Republicans Rally Around Record High Small-Business Optimism
President Ronald Reagan was in office the last time Main Street outlook was as bright as it is now under Trump
Republicans celebrated small-business optimism reaching an all-time high Tuesday as another clear sign President Donald Trump’s economic agenda of deregulation, tax cuts, and renegotiating trade deals is working.
The National Federation of Independent Business (NFIB) has tracked small-business optimism on a monthly basis for the past 45 years. The index took a massive hit during the economic downturn a decade ago but has been slowly climbing back since. The past year has seen the rate skyrocket to its new record high of 108.8 points for August.
“With small-business optimism at the highest it’s been in 45 years, it’s clear that Americans are prospering, and small businesses are thriving,” House Small Business Committee Chairman Steve Chabot (R-Ohio) said in a statement.
“These historic gains are proof that the new tax law and a reduction in regulations are significantly driving our economic gains. I look forward to seeing continued growth in our economy.”
President Donald Trump entered office shortly before the index started to turn around with the promise to help domestic workers and businesses. He has worked to fulfill that plan by cutting taxes, deregulating, and renegotiating trade deals. Republicans and the president are now pointing to small-business optimism as a sign the plan is working.
Former President Ronald Reagan was in office the last time small businesses hit a record high. Small-business optimism was scored at 108 points in July 1983. Trump just barely missed the record a couple times prior as the economy was starting to show more sustainable signs of improvement.
“Congress & the Administration have worked hand-in-hand to reform the tax code & undo the regulatory burden that has been hampering small business growth for years,” Sen. James Risch (R-Idaho) said in a tweet. “This is a result.”
The NFIB Small Business Optimism Index looks at several factors when surveying small-business owners, including plans to increase employment, plans to make capital outlays, plans to increase inventories, current job openings, and their forecast regarding potential expansion. The responses to each are then scored using a points system.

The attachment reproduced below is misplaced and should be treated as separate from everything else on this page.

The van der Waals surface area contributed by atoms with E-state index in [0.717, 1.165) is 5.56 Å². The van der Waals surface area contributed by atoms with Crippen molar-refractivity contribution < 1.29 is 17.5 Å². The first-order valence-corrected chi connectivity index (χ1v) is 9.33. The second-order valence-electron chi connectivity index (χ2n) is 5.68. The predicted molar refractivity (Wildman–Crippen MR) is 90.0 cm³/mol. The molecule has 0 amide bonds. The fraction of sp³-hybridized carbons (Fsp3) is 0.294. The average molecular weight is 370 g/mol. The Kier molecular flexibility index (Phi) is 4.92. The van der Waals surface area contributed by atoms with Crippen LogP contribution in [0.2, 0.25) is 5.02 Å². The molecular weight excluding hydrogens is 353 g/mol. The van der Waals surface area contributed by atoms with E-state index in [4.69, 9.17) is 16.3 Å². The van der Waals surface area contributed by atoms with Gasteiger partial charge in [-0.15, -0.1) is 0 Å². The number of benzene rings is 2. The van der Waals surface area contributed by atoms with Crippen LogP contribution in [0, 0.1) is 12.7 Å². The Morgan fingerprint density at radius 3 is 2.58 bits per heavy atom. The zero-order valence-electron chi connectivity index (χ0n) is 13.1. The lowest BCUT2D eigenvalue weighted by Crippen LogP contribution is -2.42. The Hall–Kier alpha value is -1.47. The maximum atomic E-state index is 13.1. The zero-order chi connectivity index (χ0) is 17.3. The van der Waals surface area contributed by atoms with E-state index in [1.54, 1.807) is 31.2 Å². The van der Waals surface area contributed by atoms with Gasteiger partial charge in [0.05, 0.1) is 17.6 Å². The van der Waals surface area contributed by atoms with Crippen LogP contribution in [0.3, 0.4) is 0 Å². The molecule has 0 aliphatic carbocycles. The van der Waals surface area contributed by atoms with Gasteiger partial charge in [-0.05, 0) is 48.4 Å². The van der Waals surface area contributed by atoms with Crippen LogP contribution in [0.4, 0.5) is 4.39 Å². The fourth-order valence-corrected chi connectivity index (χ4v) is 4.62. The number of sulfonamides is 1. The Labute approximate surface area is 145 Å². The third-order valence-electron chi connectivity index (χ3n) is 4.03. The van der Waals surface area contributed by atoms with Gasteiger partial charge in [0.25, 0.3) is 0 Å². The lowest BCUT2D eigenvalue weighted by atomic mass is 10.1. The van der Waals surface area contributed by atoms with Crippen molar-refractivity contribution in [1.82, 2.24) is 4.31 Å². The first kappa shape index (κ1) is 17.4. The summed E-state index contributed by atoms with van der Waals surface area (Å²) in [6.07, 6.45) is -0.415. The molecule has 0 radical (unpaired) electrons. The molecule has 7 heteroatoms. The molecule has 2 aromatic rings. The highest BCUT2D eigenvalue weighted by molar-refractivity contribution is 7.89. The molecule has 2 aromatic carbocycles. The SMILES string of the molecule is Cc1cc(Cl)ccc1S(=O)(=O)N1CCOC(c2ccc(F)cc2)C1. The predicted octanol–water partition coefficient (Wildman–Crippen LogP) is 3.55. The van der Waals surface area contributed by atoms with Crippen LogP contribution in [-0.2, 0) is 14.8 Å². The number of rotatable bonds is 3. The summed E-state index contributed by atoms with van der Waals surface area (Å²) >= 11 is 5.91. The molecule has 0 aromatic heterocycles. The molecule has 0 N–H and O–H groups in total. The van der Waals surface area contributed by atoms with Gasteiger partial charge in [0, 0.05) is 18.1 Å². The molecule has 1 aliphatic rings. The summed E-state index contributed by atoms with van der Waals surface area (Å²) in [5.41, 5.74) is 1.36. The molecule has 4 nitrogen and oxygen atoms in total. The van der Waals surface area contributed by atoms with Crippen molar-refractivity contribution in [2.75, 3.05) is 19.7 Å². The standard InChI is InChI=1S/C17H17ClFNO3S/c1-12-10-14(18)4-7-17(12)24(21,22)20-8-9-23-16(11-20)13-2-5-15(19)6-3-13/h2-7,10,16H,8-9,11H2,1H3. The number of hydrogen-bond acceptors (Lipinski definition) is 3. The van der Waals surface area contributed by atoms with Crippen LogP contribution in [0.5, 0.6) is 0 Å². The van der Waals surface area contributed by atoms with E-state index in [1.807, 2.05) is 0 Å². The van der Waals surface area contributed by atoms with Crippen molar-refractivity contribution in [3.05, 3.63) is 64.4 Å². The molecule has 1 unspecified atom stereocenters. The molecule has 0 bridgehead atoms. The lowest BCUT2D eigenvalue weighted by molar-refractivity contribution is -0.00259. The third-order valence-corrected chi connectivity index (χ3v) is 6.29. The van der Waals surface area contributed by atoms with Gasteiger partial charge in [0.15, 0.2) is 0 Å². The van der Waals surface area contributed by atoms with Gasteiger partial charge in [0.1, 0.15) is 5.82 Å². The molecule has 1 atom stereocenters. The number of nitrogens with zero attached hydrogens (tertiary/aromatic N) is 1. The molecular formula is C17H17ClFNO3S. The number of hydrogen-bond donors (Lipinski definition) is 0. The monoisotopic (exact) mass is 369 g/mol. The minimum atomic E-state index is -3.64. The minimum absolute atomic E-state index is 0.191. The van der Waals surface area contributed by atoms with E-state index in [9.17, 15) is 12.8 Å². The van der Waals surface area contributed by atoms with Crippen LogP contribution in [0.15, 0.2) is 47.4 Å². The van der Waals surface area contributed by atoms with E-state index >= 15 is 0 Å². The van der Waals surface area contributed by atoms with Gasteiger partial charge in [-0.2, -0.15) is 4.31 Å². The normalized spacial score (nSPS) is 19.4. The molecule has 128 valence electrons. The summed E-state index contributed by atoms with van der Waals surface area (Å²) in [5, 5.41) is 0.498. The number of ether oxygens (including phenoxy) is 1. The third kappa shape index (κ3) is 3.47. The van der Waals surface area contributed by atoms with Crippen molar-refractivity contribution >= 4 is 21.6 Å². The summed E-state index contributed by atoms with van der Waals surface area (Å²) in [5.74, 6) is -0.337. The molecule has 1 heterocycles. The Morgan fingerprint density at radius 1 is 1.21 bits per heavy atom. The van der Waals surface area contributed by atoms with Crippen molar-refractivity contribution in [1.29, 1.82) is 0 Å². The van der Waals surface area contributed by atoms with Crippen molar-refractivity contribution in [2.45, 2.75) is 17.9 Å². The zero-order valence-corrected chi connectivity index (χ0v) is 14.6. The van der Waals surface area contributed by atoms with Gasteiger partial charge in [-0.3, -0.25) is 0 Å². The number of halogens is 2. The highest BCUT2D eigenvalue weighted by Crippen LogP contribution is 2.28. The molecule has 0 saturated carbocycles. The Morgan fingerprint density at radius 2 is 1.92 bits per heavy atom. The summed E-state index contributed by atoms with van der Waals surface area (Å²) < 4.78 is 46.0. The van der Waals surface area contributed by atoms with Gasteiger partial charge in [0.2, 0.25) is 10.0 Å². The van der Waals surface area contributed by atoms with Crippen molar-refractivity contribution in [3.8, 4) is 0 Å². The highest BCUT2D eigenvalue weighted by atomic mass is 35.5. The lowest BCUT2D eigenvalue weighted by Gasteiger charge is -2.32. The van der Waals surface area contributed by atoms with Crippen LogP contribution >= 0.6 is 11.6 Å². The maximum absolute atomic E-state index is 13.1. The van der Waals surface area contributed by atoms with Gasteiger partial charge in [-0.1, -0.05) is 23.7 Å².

“Boosting business confidence was a goal of Republicans’ work to transform our tax code last year,” House Ways and Means Chairman Kevin Brady (R-Texas) said in a statement. “The Tax Cuts and Jobs Act took bold steps to create an environment where our Main Street businesses could finally compete and win after being dragged down by the Obama economy for far too long.”
The Tax Cuts and Jobs Act was passed with the aim of lowering taxes and simplifying the tax code. The goal was to decrease the tax burden on individuals and businesses to spur economic growth. Democrats put up a fierce fight against the legislation for months but were eventually defeated when the president signed it into law December 2017.
“With a new historic 20 percent deduction for pass-through business income — which our committee will soon vote to make permanent — as well as many other pro-growth provisions designed for our small businesses,” Brady said, “these local job creators now have a tax code that works for them.”
The NFIB Small Business Optimism Index, moreover, found that new records were set for both job creation plans and unfilled job openings. The last month also tied with May for the percentage of small-business owners who say it is a good time to expand. Capital spending plans were the highest since 2007.
Democrats haven’t so much denied the improving economy as they have taken credit for it. Former President Barack Obama recently repeated his claim that he is responsible for the upswing. The economy did start improving during his time in office as it crawled back from the financial crisis, but at a notably sluggish pace.
Trump entered office with the economy already improving, but many of those trends have accelerated substantially since. White House Council of Economic Advisers Chairman Kevin Hassett argued against the claims Monday by showing how several major trends have changed course since the election of 2016.